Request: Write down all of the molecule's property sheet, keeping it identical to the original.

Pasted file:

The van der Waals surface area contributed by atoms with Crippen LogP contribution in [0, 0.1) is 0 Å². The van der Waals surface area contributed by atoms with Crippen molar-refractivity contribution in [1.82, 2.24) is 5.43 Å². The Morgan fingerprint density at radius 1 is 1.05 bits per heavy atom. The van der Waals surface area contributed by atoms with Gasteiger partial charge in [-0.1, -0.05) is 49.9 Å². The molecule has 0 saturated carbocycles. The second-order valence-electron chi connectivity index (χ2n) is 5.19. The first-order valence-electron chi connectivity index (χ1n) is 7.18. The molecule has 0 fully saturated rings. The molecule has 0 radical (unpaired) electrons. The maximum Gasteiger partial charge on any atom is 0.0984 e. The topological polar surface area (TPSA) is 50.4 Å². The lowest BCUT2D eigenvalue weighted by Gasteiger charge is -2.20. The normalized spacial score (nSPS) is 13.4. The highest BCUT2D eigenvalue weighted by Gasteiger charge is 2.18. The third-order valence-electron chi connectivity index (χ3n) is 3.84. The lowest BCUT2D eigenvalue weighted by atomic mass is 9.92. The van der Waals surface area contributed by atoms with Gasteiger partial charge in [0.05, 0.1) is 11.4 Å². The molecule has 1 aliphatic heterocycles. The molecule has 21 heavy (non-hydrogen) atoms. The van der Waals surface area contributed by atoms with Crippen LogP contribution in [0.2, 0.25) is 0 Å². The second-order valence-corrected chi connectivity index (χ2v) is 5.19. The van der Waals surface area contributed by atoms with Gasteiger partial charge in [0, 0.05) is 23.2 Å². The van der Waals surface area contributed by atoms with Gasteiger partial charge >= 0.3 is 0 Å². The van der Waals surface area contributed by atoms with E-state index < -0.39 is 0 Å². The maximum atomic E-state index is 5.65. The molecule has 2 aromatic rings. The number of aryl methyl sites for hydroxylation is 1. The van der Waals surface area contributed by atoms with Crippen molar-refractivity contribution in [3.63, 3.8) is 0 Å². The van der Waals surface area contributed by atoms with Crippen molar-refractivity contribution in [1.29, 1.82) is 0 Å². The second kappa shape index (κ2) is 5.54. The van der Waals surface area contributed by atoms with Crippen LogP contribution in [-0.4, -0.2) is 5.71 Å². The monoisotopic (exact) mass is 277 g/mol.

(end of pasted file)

The van der Waals surface area contributed by atoms with Crippen LogP contribution in [0, 0.1) is 0 Å². The van der Waals surface area contributed by atoms with Crippen molar-refractivity contribution in [1.82, 2.24) is 5.43 Å². The Morgan fingerprint density at radius 1 is 1.05 bits per heavy atom. The van der Waals surface area contributed by atoms with Gasteiger partial charge in [-0.1, -0.05) is 49.9 Å². The molecule has 0 saturated carbocycles. The second-order valence-electron chi connectivity index (χ2n) is 5.19. The first-order valence-electron chi connectivity index (χ1n) is 7.18. The molecule has 0 fully saturated rings. The molecule has 0 radical (unpaired) electrons. The maximum Gasteiger partial charge on any atom is 0.0984 e. The topological polar surface area (TPSA) is 50.4 Å². The lowest BCUT2D eigenvalue weighted by Gasteiger charge is -2.20. The normalized spacial score (nSPS) is 13.4. The highest BCUT2D eigenvalue weighted by Gasteiger charge is 2.18. The third-order valence-electron chi connectivity index (χ3n) is 3.84. The lowest BCUT2D eigenvalue weighted by atomic mass is 9.92. The van der Waals surface area contributed by atoms with Gasteiger partial charge in [0.05, 0.1) is 11.4 Å². The molecule has 1 aliphatic heterocycles. The molecule has 21 heavy (non-hydrogen) atoms. The van der Waals surface area contributed by atoms with Crippen LogP contribution in [0.2, 0.25) is 0 Å². The second-order valence-corrected chi connectivity index (χ2v) is 5.19. The van der Waals surface area contributed by atoms with Gasteiger partial charge in [0, 0.05) is 23.2 Å². The van der Waals surface area contributed by atoms with Gasteiger partial charge >= 0.3 is 0 Å². The van der Waals surface area contributed by atoms with E-state index < -0.39 is 0 Å². The maximum atomic E-state index is 5.65. The molecule has 2 aromatic rings. The number of aryl methyl sites for hydroxylation is 1. The van der Waals surface area contributed by atoms with Crippen molar-refractivity contribution in [3.63, 3.8) is 0 Å². The van der Waals surface area contributed by atoms with Crippen molar-refractivity contribution in [1.29, 1.82) is 0 Å². The second kappa shape index (κ2) is 5.54. The van der Waals surface area contributed by atoms with Crippen LogP contribution in [-0.4, -0.2) is 5.71 Å². The monoisotopic (exact) mass is 277 g/mol.